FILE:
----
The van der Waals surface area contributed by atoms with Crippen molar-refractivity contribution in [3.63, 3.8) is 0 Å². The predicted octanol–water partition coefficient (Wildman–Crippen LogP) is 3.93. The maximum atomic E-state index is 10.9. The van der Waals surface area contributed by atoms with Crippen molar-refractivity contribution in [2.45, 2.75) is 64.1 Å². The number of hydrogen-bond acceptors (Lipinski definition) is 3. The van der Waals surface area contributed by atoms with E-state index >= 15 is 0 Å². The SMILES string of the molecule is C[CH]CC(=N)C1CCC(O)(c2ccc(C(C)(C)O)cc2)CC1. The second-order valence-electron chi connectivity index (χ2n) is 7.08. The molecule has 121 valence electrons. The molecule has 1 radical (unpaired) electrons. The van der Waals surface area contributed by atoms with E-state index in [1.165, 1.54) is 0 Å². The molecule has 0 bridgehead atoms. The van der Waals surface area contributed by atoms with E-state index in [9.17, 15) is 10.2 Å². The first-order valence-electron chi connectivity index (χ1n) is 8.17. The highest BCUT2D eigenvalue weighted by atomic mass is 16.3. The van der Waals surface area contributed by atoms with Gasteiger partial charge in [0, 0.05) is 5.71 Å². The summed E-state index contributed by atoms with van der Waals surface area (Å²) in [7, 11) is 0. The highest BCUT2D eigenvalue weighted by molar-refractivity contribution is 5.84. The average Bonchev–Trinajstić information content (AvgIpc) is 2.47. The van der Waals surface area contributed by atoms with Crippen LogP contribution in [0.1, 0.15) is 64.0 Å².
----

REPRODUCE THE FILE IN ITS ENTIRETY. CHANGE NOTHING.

The van der Waals surface area contributed by atoms with Crippen molar-refractivity contribution in [3.63, 3.8) is 0 Å². The predicted octanol–water partition coefficient (Wildman–Crippen LogP) is 3.93. The maximum atomic E-state index is 10.9. The van der Waals surface area contributed by atoms with Crippen molar-refractivity contribution in [2.45, 2.75) is 64.1 Å². The number of hydrogen-bond acceptors (Lipinski definition) is 3. The van der Waals surface area contributed by atoms with E-state index >= 15 is 0 Å². The SMILES string of the molecule is C[CH]CC(=N)C1CCC(O)(c2ccc(C(C)(C)O)cc2)CC1. The second-order valence-electron chi connectivity index (χ2n) is 7.08. The molecule has 121 valence electrons. The molecule has 1 radical (unpaired) electrons. The van der Waals surface area contributed by atoms with E-state index in [1.165, 1.54) is 0 Å². The molecule has 0 bridgehead atoms. The van der Waals surface area contributed by atoms with E-state index in [9.17, 15) is 10.2 Å². The first-order valence-electron chi connectivity index (χ1n) is 8.17. The highest BCUT2D eigenvalue weighted by atomic mass is 16.3. The van der Waals surface area contributed by atoms with Gasteiger partial charge in [0, 0.05) is 5.71 Å². The summed E-state index contributed by atoms with van der Waals surface area (Å²) in [7, 11) is 0. The highest BCUT2D eigenvalue weighted by molar-refractivity contribution is 5.84. The average Bonchev–Trinajstić information content (AvgIpc) is 2.47. The van der Waals surface area contributed by atoms with Crippen LogP contribution in [0.1, 0.15) is 64.0 Å².